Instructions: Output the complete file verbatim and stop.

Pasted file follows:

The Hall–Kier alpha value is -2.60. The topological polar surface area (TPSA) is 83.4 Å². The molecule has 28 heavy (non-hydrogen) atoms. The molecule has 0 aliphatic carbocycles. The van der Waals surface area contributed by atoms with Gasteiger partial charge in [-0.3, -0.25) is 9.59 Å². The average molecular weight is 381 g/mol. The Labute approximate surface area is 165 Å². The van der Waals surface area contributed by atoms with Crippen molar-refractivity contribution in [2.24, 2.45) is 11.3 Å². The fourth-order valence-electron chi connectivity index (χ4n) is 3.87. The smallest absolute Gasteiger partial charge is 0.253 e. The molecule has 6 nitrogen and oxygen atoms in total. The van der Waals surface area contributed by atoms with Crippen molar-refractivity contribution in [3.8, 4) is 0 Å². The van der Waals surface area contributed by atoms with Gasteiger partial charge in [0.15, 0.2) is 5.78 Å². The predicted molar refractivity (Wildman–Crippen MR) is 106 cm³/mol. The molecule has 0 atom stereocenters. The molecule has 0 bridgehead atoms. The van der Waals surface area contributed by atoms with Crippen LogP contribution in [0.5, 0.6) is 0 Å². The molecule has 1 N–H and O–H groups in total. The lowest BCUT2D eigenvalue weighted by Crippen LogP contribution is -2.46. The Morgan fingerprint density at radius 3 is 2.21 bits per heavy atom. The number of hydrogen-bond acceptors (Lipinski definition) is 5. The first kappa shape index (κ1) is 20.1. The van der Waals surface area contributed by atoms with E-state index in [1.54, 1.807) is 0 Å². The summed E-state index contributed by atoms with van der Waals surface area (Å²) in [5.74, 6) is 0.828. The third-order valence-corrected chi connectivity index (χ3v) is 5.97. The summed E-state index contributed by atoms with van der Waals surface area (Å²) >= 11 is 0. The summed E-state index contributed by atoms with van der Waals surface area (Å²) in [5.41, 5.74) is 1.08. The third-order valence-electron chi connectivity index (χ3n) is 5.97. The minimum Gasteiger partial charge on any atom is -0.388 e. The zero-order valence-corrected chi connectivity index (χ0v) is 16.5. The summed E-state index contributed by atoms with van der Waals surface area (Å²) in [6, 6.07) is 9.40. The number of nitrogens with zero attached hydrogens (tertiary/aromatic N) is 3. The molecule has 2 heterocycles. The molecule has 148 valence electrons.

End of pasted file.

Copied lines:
The Hall–Kier alpha value is -2.60. The topological polar surface area (TPSA) is 83.4 Å². The molecule has 28 heavy (non-hydrogen) atoms. The molecule has 0 aliphatic carbocycles. The van der Waals surface area contributed by atoms with Gasteiger partial charge in [-0.3, -0.25) is 9.59 Å². The average molecular weight is 381 g/mol. The Labute approximate surface area is 165 Å². The van der Waals surface area contributed by atoms with Crippen molar-refractivity contribution in [2.24, 2.45) is 11.3 Å². The fourth-order valence-electron chi connectivity index (χ4n) is 3.87. The smallest absolute Gasteiger partial charge is 0.253 e. The molecule has 6 nitrogen and oxygen atoms in total. The van der Waals surface area contributed by atoms with Crippen molar-refractivity contribution in [3.8, 4) is 0 Å². The van der Waals surface area contributed by atoms with Gasteiger partial charge in [0.15, 0.2) is 5.78 Å². The predicted molar refractivity (Wildman–Crippen MR) is 106 cm³/mol. The molecule has 0 atom stereocenters. The molecule has 0 bridgehead atoms. The van der Waals surface area contributed by atoms with Crippen LogP contribution in [0.5, 0.6) is 0 Å². The molecule has 1 N–H and O–H groups in total. The lowest BCUT2D eigenvalue weighted by Crippen LogP contribution is -2.46. The Morgan fingerprint density at radius 3 is 2.21 bits per heavy atom. The number of hydrogen-bond acceptors (Lipinski definition) is 5. The first kappa shape index (κ1) is 20.1. The van der Waals surface area contributed by atoms with E-state index in [1.54, 1.807) is 0 Å². The summed E-state index contributed by atoms with van der Waals surface area (Å²) in [5.74, 6) is 0.828. The third-order valence-corrected chi connectivity index (χ3v) is 5.97. The summed E-state index contributed by atoms with van der Waals surface area (Å²) >= 11 is 0. The summed E-state index contributed by atoms with van der Waals surface area (Å²) in [5.41, 5.74) is 1.08. The third-order valence-electron chi connectivity index (χ3n) is 5.97. The minimum Gasteiger partial charge on any atom is -0.388 e. The zero-order valence-corrected chi connectivity index (χ0v) is 16.5. The summed E-state index contributed by atoms with van der Waals surface area (Å²) in [6, 6.07) is 9.40. The number of nitrogens with zero attached hydrogens (tertiary/aromatic N) is 3. The molecule has 2 heterocycles. The molecule has 148 valence electrons.